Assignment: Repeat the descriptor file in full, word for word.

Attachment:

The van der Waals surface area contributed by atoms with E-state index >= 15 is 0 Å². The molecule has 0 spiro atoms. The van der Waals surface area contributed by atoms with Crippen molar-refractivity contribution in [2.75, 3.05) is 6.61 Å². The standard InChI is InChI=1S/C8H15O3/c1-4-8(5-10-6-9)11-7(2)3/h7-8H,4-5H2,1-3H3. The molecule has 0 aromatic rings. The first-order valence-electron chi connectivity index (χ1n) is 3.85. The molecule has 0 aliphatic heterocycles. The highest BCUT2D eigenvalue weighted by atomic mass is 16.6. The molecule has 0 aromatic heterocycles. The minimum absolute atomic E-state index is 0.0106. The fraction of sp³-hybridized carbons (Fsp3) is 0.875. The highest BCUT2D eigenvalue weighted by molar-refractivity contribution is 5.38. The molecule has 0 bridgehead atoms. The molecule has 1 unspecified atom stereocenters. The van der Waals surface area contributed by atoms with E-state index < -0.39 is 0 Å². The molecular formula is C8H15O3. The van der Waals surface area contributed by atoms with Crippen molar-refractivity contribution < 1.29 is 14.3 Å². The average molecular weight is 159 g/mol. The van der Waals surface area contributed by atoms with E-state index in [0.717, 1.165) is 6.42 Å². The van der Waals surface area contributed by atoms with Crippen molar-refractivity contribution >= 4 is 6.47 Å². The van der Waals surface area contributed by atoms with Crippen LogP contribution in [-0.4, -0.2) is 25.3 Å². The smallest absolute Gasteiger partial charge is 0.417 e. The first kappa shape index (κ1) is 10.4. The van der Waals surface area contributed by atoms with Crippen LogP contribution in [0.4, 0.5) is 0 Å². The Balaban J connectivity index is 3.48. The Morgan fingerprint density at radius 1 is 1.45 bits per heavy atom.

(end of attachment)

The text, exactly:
The van der Waals surface area contributed by atoms with E-state index >= 15 is 0 Å². The molecule has 0 spiro atoms. The van der Waals surface area contributed by atoms with Crippen molar-refractivity contribution in [2.75, 3.05) is 6.61 Å². The standard InChI is InChI=1S/C8H15O3/c1-4-8(5-10-6-9)11-7(2)3/h7-8H,4-5H2,1-3H3. The molecule has 0 aromatic rings. The first-order valence-electron chi connectivity index (χ1n) is 3.85. The molecule has 0 aliphatic heterocycles. The highest BCUT2D eigenvalue weighted by atomic mass is 16.6. The molecule has 0 aromatic heterocycles. The minimum absolute atomic E-state index is 0.0106. The fraction of sp³-hybridized carbons (Fsp3) is 0.875. The highest BCUT2D eigenvalue weighted by molar-refractivity contribution is 5.38. The molecule has 0 bridgehead atoms. The molecule has 1 unspecified atom stereocenters. The van der Waals surface area contributed by atoms with E-state index < -0.39 is 0 Å². The molecular formula is C8H15O3. The van der Waals surface area contributed by atoms with Crippen molar-refractivity contribution < 1.29 is 14.3 Å². The average molecular weight is 159 g/mol. The van der Waals surface area contributed by atoms with E-state index in [0.717, 1.165) is 6.42 Å². The van der Waals surface area contributed by atoms with Crippen molar-refractivity contribution >= 4 is 6.47 Å². The van der Waals surface area contributed by atoms with Crippen LogP contribution in [-0.4, -0.2) is 25.3 Å². The smallest absolute Gasteiger partial charge is 0.417 e. The first kappa shape index (κ1) is 10.4. The van der Waals surface area contributed by atoms with Crippen LogP contribution in [0.4, 0.5) is 0 Å². The Balaban J connectivity index is 3.48. The Morgan fingerprint density at radius 1 is 1.45 bits per heavy atom.